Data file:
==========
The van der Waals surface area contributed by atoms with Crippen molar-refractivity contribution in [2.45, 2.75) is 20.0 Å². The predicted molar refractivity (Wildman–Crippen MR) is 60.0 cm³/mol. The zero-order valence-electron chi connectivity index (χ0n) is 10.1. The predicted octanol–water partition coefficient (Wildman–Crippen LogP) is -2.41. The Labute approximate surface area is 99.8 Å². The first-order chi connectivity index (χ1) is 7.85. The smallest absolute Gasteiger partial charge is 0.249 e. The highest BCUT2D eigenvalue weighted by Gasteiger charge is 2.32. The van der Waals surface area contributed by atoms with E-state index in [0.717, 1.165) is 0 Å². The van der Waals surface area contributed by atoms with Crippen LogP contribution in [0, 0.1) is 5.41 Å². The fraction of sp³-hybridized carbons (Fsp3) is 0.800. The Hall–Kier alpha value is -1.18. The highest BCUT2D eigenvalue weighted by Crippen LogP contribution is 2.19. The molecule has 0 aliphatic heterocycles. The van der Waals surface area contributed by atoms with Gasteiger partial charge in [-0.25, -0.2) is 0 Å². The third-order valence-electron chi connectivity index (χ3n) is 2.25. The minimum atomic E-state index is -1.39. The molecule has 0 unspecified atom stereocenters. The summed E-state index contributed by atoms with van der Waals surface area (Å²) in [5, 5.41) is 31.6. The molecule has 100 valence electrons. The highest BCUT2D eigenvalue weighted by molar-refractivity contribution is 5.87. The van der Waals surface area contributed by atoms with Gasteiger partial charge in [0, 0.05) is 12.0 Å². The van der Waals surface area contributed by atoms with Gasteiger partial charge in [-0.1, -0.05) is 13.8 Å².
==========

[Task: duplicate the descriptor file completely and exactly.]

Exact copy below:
The van der Waals surface area contributed by atoms with Crippen molar-refractivity contribution in [2.45, 2.75) is 20.0 Å². The predicted molar refractivity (Wildman–Crippen MR) is 60.0 cm³/mol. The zero-order valence-electron chi connectivity index (χ0n) is 10.1. The predicted octanol–water partition coefficient (Wildman–Crippen LogP) is -2.41. The Labute approximate surface area is 99.8 Å². The first-order chi connectivity index (χ1) is 7.85. The smallest absolute Gasteiger partial charge is 0.249 e. The highest BCUT2D eigenvalue weighted by Gasteiger charge is 2.32. The van der Waals surface area contributed by atoms with E-state index in [0.717, 1.165) is 0 Å². The van der Waals surface area contributed by atoms with Crippen LogP contribution in [0, 0.1) is 5.41 Å². The fraction of sp³-hybridized carbons (Fsp3) is 0.800. The Hall–Kier alpha value is -1.18. The highest BCUT2D eigenvalue weighted by Crippen LogP contribution is 2.19. The molecule has 0 aliphatic heterocycles. The van der Waals surface area contributed by atoms with Gasteiger partial charge in [-0.25, -0.2) is 0 Å². The third-order valence-electron chi connectivity index (χ3n) is 2.25. The minimum atomic E-state index is -1.39. The molecule has 0 unspecified atom stereocenters. The summed E-state index contributed by atoms with van der Waals surface area (Å²) in [5, 5.41) is 31.6. The molecule has 100 valence electrons. The highest BCUT2D eigenvalue weighted by molar-refractivity contribution is 5.87. The van der Waals surface area contributed by atoms with Gasteiger partial charge in [0, 0.05) is 12.0 Å². The van der Waals surface area contributed by atoms with Gasteiger partial charge in [-0.1, -0.05) is 13.8 Å².